3. “Behold, I will send my messenger, and he shall prepare the way before me” (Mal. 3:1).
This prophecy evidently refers to a special messenger of God, whose one duty was to prepare the way for the work of Christ, so there is a further restriction added. Our question here is: Of the men who have been born in Bethlehem during the allowed window, one man in how many has had a forerunner to prepare his way? John the Baptist, of course, was the forerunner of Jesus, but for how many of the other 25,000 might we have allowed that the prophecy had been adequately fulfilled? This was a time of unrest for Israel and various false prophets of one kind or another were fairly common. Most, of course, were proclaiming themselves. Were there as many as a hundred prophets proclaiming someone other than themselves? A thousand? Of these, how many were featuring a Messiah from Bethlehem?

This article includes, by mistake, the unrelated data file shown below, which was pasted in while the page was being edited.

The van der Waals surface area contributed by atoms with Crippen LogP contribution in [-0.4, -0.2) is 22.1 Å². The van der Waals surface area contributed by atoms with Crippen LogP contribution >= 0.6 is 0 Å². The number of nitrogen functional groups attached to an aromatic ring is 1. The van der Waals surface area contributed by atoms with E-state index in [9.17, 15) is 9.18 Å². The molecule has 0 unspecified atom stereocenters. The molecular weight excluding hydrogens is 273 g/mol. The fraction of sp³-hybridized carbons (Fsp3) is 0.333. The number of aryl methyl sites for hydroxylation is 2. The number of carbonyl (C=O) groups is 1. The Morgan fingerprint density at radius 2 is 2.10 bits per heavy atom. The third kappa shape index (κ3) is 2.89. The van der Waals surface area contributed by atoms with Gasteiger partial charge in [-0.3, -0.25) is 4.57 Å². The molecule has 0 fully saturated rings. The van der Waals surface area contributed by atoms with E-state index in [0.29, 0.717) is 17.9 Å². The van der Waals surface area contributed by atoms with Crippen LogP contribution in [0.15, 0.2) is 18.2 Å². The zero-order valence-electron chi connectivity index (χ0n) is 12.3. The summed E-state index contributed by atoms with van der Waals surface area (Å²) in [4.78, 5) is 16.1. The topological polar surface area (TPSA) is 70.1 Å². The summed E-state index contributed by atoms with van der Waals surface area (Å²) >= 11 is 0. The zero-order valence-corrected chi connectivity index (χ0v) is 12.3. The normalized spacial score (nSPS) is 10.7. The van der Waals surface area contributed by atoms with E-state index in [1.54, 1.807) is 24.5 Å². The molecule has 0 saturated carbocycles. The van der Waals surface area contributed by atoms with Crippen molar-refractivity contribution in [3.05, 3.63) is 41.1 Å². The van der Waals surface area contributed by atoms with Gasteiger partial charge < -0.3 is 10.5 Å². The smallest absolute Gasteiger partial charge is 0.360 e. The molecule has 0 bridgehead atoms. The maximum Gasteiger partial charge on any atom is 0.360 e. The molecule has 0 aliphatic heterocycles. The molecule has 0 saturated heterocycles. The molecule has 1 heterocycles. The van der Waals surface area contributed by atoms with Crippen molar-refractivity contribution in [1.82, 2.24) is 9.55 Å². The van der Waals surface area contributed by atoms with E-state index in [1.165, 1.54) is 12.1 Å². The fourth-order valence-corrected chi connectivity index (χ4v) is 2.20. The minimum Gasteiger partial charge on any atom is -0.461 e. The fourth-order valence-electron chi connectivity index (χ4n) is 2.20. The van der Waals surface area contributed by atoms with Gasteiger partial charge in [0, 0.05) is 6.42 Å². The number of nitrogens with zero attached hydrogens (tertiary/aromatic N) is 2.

Let’s assume there were 1250 prophets (about one a month) all featuring a Messiah, from Bethlehem, other than themselves. (Assuming one in every 20 candidates had a prophet to “prepare the way”.) Surely we are being sufficiently generous. This brings our candidates down to 1250 – one a month from Bethlehem, and with a forerunner.
4. “Rejoice greatly, O daughter of Zion; shout, O daughter of Jerusalem: behold, thy King cometh unto thee: he is just, and having salvation: lowly, and riding upon … a colt the foal of an ass” (Zech. 9:9).